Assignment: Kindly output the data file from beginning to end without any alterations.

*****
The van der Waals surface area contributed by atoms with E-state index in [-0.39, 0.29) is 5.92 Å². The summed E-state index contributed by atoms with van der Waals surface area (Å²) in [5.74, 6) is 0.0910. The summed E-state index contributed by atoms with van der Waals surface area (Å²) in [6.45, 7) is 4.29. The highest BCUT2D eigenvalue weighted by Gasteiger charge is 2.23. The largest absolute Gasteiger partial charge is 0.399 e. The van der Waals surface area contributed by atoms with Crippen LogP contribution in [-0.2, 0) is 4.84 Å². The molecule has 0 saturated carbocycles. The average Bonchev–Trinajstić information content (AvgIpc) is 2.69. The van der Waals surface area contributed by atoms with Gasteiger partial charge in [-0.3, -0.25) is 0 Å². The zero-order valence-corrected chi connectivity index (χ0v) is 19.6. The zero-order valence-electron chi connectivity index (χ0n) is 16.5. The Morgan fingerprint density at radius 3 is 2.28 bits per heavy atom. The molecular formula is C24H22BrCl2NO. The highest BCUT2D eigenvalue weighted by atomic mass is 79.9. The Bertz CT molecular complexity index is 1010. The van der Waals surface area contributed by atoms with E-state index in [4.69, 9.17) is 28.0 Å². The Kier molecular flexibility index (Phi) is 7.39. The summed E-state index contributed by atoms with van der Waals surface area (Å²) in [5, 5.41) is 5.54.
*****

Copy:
The van der Waals surface area contributed by atoms with E-state index in [-0.39, 0.29) is 5.92 Å². The summed E-state index contributed by atoms with van der Waals surface area (Å²) in [5.74, 6) is 0.0910. The summed E-state index contributed by atoms with van der Waals surface area (Å²) in [6.45, 7) is 4.29. The highest BCUT2D eigenvalue weighted by Gasteiger charge is 2.23. The largest absolute Gasteiger partial charge is 0.399 e. The van der Waals surface area contributed by atoms with Crippen LogP contribution in [-0.2, 0) is 4.84 Å². The molecule has 0 saturated carbocycles. The average Bonchev–Trinajstić information content (AvgIpc) is 2.69. The van der Waals surface area contributed by atoms with Gasteiger partial charge in [-0.3, -0.25) is 0 Å². The zero-order valence-corrected chi connectivity index (χ0v) is 19.6. The zero-order valence-electron chi connectivity index (χ0n) is 16.5. The Morgan fingerprint density at radius 3 is 2.28 bits per heavy atom. The molecular formula is C24H22BrCl2NO. The highest BCUT2D eigenvalue weighted by atomic mass is 79.9. The Bertz CT molecular complexity index is 1010. The van der Waals surface area contributed by atoms with E-state index in [4.69, 9.17) is 28.0 Å². The Kier molecular flexibility index (Phi) is 7.39. The summed E-state index contributed by atoms with van der Waals surface area (Å²) in [5, 5.41) is 5.54.